Tip 1: Ask Tough Questions, Make Tougher Choices
Think seriously before starting a NEPA review and ask: do we need to do a NEPA review? What is the appropriate level of NEPA review (CE, EA, EIS)? Can we use an existing NEPA document or incorporate it by reference? Do other processes typically drive the NEPA schedule, and is it necessary to decouple those processes in order to meet the schedule?
Tip 2: Mind Your Ps and Ts (Pages and Time)
Schedule and page management should start long before a Notice of Intent (NOI) is released and continue throughout with frequent and regular monitoring. Combat the tendency to think that more is always better. Maximize the one-year period after the NOI is released by identifying and conducting activities that could occur before NOI publication, such as scoping, planning, and drafting.
Tip 3: Get Everybody on Board
Management (all levels) and solicitors can contribute to streamlining by expeditiously completing their tasks and not delaying the NEPA process with extended reviews or late decisions. Establish expectations early in the process by involving the entire team in creating the Project Management Plan (PMP).
Tip 4: Engage Your Extended Team
Involve cooperating agencies, consulting agencies, and contractors early and often in the process. Address policy, legal, and contractual requirements. Set expectations to avoid rework late in a NEPA review.
Tip 5: Recruit a Streamlining Champion
Find a champion (or two) to keep the focus on streamlining. The champion(s) should be able to thrive under the condition of responsibility without direct authority or be given that direct authority. Have your champions message streamlining goals clearly and regularly to all, including your NEPA project manager.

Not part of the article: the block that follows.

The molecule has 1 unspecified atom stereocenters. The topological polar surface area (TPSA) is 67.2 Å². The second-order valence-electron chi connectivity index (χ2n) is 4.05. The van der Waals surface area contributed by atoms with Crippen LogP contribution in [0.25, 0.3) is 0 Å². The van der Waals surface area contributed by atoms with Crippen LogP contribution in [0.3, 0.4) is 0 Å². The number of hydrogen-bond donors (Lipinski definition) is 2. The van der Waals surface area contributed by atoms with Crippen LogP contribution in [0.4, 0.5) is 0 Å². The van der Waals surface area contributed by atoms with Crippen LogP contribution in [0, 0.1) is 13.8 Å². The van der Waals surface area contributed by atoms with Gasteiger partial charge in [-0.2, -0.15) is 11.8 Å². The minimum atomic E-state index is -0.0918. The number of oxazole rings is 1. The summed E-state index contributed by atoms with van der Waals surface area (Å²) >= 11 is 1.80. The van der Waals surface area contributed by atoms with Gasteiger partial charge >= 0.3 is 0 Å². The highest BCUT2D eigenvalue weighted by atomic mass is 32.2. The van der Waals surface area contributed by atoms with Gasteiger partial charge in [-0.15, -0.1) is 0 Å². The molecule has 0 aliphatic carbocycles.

Tip 6: Hone Your Focus
Before and during scoping, prepare to focus the EIS by developing a clear purpose and need statement, the criteria for reasonable alternatives, and a screening process to identify significant and non-significant issues. The EIS should focus on significant environmental issues and alternatives and exclude extraneous background discussions.
Tip 7: Unleash the Power of Scoping
Scoping is not just an event; it is a process with an outcome. Internal and external scoping (little “s”) can begin long before formal public Scoping (big “S”). Use scoping to help determine significance of issues.
Tip 8: Picture It
Use figures, maps, graphics, and tables instead of text. Communicate important points visually when possible, and use brief text to explain.
Tip 9: Convey the Bottom Line
The comparison of alternatives (Chapter 2) could be the most important section in an EIS/EA, because it may be the one chapter that your audience fully digests. Concisely convey the salient points needed to show differences between alternatives.
Tip 10: Document the Details Elsewhere
Document processes and detailed analyses in the Decision File. Prepare white papers or online reports rather than in appendices.